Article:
In the illustrated example, the augmentation video projected by the projector provides a projected image that includes a base image 830 (shown as grass blowing in the wind) on the base surface 822, and a boundary or frame image 832 is provided about each section of the base image 830 adjacent edges 827 between the base surface 822 and recessed surfaces 826 or cake sides. The projected image also includes a recessed surface image 834 (shown as water that may be flowing in some cases) that is projected upon all recessed surfaces 826 or surfaces having a greater depth than the base surface 822.
The projected image further includes an object-specific image 838 that is projected upon the object 824, wherever the object 824 happens to be placed upon the base surface 822. In this example, the object 824 is a mountain and the image 838 includes a rocky base with a snowy peak, but in other cases the object-specific image 838 may take many other forms suited to the particular object (such as a tree, a character/figurine, and so on). If the object 824 is moved to another location on the base surface 822, the depth sensing mechanism 730 will provide data to the computer/controller 710 that is processed to determine a new/existing topography of the surface 820 including a location of the object 824. The computer and its hardware/software act to dynamically render the augmentation video to update the projected image, which in this case would result in the object-specific image 838 still being projected upon the object 824 but a change in the base image 830 and, in some locations of object 824, a change in the boundary/framing image 832 (as the grass or other base image would be projected onto the old/prior location of the object 824 but not on the new location).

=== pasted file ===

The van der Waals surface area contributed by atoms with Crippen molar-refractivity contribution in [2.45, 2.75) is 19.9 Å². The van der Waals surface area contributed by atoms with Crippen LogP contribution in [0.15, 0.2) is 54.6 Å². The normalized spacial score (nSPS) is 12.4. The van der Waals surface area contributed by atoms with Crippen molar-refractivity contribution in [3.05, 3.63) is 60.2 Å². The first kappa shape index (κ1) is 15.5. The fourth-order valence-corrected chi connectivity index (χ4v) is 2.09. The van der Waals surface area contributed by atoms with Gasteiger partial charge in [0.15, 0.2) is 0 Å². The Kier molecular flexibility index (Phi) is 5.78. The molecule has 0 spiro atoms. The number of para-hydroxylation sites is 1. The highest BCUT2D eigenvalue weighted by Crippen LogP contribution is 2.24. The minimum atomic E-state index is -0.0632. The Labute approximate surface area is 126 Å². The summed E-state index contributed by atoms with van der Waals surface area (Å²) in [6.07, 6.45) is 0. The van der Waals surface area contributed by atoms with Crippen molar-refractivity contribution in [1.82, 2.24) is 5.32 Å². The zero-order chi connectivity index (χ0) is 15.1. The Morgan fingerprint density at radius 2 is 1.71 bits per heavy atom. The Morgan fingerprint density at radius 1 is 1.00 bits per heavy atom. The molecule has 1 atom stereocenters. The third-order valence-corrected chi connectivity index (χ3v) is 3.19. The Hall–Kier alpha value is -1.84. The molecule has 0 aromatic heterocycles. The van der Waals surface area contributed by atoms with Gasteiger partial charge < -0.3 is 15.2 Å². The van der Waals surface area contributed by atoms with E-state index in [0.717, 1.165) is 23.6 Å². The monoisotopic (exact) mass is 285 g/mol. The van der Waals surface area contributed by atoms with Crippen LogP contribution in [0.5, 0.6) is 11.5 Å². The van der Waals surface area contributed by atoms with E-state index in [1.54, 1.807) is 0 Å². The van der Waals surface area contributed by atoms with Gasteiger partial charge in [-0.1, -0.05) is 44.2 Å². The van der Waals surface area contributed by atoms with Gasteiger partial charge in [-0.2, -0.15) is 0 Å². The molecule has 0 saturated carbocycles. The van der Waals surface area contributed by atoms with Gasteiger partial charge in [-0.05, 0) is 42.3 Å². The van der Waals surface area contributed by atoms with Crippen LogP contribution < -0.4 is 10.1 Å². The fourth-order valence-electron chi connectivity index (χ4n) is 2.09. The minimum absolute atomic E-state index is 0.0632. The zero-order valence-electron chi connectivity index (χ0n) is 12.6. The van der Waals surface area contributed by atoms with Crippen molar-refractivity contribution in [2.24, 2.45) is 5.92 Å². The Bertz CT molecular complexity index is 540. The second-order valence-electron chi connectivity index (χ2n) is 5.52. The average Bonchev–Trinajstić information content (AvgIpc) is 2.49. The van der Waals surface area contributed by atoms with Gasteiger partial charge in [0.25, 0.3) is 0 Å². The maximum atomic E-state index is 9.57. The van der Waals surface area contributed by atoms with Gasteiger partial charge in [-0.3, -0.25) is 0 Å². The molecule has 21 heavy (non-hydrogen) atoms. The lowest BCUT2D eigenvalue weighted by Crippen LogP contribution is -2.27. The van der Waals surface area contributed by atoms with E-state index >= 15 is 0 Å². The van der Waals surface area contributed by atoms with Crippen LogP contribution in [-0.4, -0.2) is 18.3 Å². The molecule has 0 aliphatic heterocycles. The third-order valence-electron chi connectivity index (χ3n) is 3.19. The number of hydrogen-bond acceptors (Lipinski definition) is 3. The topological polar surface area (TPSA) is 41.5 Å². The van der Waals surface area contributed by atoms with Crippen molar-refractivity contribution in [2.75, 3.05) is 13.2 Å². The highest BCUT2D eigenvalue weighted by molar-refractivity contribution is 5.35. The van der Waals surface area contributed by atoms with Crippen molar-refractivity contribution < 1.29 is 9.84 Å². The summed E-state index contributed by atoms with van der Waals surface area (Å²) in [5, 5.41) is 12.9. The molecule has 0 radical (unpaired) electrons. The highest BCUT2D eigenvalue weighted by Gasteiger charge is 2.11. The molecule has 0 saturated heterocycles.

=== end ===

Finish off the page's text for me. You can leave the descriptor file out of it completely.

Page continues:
During operation of the system 700, the projected image is updated whenever a change in topography occurs and is detected by operation of the depth sensing mechanism 730 and computer 710 and its topography determination programs/modules.